Meantime, as the result of an election held October 17, 1956, the Board again certified ILA as the bargaining representative of employees of the Port of Greater New York.
Despite the pendency of the charge, ILA, commencing October 26, 1956, and repeatedly thereafter, insisted that NYSA yield to its demand for bargaining on a Maine-to-Texas basis,1 even after NYSA had rejected the demand and insisted upon bargaining as to the certified unit.
The master contract which we were shown at oral argument, entered into between ILA and its affiliated locals and NYSA and other shipping association entities which joined it, appears to be a proper contract, for, apart from the particulars covered by the Act, it included 'matters' as to which the respective parties were free to bargain or not to bargain, to agree or not to agree.2 That contract, however, has only limited effect on our problem, for the issues raised on this record remain.
While the present certification remains outstanding it should control the legality of the bargaining process. The permissible voluntary actions of both parties acting in agreement are a different matter. The record shows that ILA has made no attack upon the Board's determination that the Port of New York unit was an appropriate bargaining unit, duly elected. ILA is asking this court to place it in a position to cover employees who have not selected ILA as their bargaining representative. If the employees from Maine to Texas choose ILA, and if the Board shall then certify ILA, it will have gained Board recognition for the industry-wide representation status it seeks. But it is one thing to achieve that status within the ambit of the legislation and another thing to gain it by this court's fiat.
Paragraph (b) of the order, as above quoted, is clearly valid. As a matter of law the union cannot resort to economic pressure, including strike action, to force the employer to agree to deal with representatives of a unit different from the unit certified by the Board. The word used in the cease and desist order is 'force', which means to compel or to posit as an ultimatum. The right of the union to urge a non-mandatory subject of bargaining ceases short of ultimate insistence. This is the view of the Supreme Court expressed in the Borg-Warner case.3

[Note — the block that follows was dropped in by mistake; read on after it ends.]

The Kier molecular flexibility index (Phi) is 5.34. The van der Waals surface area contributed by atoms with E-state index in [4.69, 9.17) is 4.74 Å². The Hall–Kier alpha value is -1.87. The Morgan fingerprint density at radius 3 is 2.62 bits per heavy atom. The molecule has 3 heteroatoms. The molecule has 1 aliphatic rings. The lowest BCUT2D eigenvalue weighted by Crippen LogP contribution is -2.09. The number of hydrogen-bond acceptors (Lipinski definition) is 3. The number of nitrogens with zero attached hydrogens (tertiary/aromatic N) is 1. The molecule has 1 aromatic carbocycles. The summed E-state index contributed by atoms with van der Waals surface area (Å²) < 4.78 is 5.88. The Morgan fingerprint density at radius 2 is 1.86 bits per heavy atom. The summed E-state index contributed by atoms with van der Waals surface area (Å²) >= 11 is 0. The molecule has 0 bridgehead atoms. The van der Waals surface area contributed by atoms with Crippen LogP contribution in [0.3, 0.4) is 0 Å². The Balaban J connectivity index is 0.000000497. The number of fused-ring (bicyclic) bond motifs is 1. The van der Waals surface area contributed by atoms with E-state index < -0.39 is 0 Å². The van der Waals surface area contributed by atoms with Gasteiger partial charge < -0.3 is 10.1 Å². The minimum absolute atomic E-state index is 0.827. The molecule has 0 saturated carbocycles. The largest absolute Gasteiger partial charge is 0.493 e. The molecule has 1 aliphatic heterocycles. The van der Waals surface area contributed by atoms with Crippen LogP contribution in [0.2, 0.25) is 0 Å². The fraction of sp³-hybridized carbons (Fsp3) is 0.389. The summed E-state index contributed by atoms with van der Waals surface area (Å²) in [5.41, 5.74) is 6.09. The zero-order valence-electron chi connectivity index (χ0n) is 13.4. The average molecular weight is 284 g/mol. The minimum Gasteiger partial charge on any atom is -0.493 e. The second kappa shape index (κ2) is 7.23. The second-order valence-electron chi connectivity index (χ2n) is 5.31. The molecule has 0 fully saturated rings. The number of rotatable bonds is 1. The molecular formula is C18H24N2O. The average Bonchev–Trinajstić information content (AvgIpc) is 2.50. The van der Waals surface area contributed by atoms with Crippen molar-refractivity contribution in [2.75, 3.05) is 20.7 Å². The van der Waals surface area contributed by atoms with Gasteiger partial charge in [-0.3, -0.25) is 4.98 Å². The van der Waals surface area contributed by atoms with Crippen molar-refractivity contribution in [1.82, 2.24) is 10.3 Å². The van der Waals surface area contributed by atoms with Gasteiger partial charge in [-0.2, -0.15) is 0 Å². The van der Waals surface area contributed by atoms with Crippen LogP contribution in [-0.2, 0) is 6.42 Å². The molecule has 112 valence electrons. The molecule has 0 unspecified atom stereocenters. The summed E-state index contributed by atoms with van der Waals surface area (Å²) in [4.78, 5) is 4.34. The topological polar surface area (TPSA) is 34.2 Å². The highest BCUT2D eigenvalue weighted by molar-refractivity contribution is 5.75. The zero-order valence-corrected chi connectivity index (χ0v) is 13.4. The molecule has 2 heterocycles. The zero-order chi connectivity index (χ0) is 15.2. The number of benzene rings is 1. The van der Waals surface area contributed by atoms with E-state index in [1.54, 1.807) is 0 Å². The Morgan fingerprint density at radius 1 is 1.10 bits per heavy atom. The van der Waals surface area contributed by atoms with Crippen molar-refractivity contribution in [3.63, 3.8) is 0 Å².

In paragraph (a) of the cease and desist order the Board used the word 'Demanding'. If it meant to prevent the union from listing as one of its initial requests in a negotiation that the bargaining unit be a different unit from the one certified by the Board, or from urging that request up to a point short of ultimate insistence, the order would not be valid. The union had a right to present, even repeatedly, a demand concerning a non-mandatory subject of bargaining, so long as it did not posit the matter as an ultimatum. However, in its 'Decision', which accompanied the order, the Board explained that it meant a demand made after the opposite party 'insists on confining the negotiations in conformity with the outstanding certification.' Accepting that limitation upon the order, we think that paragraph to be valid.
There is considerable vagueness in the evidence, and indeed in the findings of the examiner, in respect to the precise extent of the insistence of the union upon the coast-wide negotiation. But we think there is sufficient evidence to support the conclusion of the Board that the insistence continued after the employers had firmly rejected the proposal. This is the extent of the order, and so we think that in this respect it is valid.
The cross petition for enforcement is denied, and the case in all other respects is remanded to the Board for further consideration in the light of the master contract and of this opinion.
EDGERTON, Circuit Judge.
I concur in the denial of enforcement but dissent from the remand and from all but the first two paragraphs of the court's opinion. I would dismiss the petition for review as moot.